Since police started collecting data on traffic stops in 2001, the police records offices downtown have been filling up with drab metal file cabinets and cardboard file boxes.
Inside the boxes and drawers are an estimated 50,000 white cards, filed by date, of police traffic stops. Eight workers, four in two shifts, type info from the cards into a computer database. But hardly anyone consults it.
A University of Cincinnati professor hired to analyze the first six months of data has said he'll finish that by the end of September. But his findings will be two years old.
Meanwhile, city officials, police, and those who claim police were stopping drivers because they are black, are all trying to decide what to do with the cards. Do they ditch them and try for different data, or do they make do?
I went to see for myself what was in some of those 50,000 cards.
Somebody ought to read them.
I examined closely two days' of data - March 19, 2003, and Aug. 21, 2003. Dates picked at random.
I wasn't trying to draw conclusions about trends in police-community contacts, but to see if there is enough data to even ask the right questions about why police made the stops.
The cards are public information, so I asked what I thought a member of the public would ask: Do police stop more blacks than is fair?
Judging from the two days: No.
Again, that's not the definitive answer. We need to know more.
About half the stops involved blacks and half whites. Blacks make up 43 percent of Cincinnati's population.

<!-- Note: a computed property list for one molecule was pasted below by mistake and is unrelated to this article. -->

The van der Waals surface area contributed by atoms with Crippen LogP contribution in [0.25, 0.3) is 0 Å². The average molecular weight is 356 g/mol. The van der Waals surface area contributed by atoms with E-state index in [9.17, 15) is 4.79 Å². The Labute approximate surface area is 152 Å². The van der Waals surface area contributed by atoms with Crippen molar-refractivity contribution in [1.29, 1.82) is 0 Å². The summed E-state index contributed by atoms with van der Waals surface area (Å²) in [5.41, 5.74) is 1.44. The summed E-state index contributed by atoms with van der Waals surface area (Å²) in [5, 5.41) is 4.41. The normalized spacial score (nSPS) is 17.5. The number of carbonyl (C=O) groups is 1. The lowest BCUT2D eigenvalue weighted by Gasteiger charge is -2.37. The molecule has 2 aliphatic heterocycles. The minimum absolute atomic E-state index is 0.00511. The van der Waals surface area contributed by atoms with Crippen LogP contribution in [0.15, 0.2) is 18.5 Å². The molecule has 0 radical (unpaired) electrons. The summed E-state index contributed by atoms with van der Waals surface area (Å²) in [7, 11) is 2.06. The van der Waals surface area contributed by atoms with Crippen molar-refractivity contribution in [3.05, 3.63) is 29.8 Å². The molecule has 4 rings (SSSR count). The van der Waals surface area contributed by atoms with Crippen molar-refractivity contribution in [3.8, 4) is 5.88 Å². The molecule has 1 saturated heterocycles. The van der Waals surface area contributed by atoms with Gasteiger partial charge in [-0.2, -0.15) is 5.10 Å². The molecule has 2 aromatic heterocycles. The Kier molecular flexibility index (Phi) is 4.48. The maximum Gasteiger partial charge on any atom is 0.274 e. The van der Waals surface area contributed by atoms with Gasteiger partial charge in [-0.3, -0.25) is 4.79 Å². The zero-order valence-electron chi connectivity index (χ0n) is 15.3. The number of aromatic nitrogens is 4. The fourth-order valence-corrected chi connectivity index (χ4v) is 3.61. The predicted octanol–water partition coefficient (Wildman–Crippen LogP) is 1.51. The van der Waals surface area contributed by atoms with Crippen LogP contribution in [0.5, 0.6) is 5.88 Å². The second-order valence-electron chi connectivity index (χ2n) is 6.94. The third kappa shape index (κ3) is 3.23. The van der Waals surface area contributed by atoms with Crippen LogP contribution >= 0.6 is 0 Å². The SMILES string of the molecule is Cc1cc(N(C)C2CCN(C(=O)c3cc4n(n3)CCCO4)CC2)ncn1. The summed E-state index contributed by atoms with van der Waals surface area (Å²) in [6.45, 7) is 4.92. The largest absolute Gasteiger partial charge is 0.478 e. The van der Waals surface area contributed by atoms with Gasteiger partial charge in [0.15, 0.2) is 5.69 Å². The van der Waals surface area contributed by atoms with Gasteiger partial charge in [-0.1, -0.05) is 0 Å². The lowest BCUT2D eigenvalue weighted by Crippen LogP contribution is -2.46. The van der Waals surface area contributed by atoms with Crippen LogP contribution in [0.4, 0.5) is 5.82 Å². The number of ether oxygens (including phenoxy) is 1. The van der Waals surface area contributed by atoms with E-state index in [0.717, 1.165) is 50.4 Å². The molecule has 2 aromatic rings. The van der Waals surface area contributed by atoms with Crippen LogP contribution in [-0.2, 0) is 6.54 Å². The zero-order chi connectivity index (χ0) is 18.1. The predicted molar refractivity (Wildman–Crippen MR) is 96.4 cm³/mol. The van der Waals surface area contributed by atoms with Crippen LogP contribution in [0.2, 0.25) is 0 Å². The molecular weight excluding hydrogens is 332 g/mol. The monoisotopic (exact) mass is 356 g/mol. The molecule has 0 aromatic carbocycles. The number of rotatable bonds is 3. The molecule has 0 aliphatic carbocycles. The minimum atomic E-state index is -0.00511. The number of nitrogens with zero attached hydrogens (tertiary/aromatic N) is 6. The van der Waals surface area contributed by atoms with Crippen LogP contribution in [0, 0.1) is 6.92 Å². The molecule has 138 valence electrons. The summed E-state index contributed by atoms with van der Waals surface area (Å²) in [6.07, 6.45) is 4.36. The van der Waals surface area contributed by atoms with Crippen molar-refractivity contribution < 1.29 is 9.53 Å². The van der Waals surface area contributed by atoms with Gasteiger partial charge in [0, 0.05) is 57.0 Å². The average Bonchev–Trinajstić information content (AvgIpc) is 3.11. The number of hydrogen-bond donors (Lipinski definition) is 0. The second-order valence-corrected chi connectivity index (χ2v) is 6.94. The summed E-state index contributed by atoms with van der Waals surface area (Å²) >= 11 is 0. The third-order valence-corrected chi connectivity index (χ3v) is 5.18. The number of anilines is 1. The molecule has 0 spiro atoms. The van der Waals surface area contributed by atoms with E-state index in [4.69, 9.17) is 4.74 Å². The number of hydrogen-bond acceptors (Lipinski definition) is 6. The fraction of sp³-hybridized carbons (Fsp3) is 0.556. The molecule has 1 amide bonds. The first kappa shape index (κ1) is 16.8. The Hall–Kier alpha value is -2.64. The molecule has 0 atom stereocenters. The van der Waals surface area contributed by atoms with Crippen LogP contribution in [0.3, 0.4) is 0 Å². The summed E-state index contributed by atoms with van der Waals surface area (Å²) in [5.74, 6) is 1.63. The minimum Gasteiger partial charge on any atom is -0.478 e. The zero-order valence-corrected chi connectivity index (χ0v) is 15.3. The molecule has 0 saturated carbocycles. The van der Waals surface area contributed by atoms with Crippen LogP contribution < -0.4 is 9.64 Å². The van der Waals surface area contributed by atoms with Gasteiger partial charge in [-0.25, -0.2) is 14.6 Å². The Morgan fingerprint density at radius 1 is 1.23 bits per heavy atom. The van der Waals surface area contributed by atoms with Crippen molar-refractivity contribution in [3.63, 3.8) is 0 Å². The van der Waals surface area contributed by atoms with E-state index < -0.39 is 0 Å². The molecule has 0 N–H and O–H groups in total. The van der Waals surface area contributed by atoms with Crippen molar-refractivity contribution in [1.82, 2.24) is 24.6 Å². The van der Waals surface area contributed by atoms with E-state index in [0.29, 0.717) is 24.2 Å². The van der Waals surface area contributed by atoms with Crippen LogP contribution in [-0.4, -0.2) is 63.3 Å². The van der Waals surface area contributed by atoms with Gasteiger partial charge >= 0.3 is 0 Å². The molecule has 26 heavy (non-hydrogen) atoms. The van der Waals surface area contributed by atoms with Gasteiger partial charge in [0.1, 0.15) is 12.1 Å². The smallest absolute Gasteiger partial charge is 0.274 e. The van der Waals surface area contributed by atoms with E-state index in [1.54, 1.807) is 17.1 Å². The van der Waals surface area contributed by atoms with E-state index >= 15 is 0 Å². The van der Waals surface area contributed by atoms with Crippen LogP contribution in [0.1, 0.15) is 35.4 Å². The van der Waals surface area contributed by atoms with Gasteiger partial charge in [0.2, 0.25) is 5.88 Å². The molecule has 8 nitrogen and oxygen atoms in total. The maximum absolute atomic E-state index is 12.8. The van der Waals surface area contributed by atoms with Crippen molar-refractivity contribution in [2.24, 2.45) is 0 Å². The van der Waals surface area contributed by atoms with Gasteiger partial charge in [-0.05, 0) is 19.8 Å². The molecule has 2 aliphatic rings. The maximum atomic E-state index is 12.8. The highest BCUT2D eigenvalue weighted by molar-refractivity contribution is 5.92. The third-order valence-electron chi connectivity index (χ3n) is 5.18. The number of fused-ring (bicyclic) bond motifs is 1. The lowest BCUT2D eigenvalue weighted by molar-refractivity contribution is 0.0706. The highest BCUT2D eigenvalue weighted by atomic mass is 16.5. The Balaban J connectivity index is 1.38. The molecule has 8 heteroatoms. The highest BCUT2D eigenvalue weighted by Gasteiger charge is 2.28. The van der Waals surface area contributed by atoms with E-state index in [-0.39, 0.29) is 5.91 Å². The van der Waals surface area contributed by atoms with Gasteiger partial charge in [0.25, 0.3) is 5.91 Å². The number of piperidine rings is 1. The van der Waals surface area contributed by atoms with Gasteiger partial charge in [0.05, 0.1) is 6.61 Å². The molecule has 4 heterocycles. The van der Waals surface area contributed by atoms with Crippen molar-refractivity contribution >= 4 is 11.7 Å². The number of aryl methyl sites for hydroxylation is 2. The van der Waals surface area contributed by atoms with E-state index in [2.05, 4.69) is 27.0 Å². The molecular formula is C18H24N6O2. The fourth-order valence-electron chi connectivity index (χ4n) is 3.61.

There were 88 cards filed for March 19 and 113 cards filed for Aug. 21, for a total of 201 cards.
On March 19, a majority of the police encounters - 61 - involved blacks; 27 involved whites. On Aug. 21, most of the recorded encounters - 69 out of the 113 - were with whites; 44 were with blacks.
Among the white drivers who were stopped, nearly all were for speeding. A handful of drivers were ticketed for other moving violations or for expired plates or tags.
There was a greater variety of causes listed for stops of black drivers, including the only stops for excessive noise (eight), and several stops for broken rearview mirrors and tail lights.
Anita Beasely of Mount Airy was stopped and warned about a broken headlight in April. She said the neighborhood officer did not stop her because of her race.
"He wasn't mean or anything," she said. "I could have gotten a ticket if I went somewhere else."
Twenty of the 201 drivers were searched or frisked; all but one were African-American.
The one white man who was searched had an underage black female in his car. He was ticketed for changing lanes and arrested for not having his driver's license.
In three searches of cars driven by blacks, police found contraband: a gun, crack cocaine, drug paraphernalia or marijuana. Blacks also were at the wheel in three cases of suspected stolen vehicles.
Does any of this prove or disprove racial profiling?
No, says Keith Fangman, vice president of the Fraternal Order of Police. "It could mean anything that anybody wants it to mean."
First we have to take a good, hard look at it.
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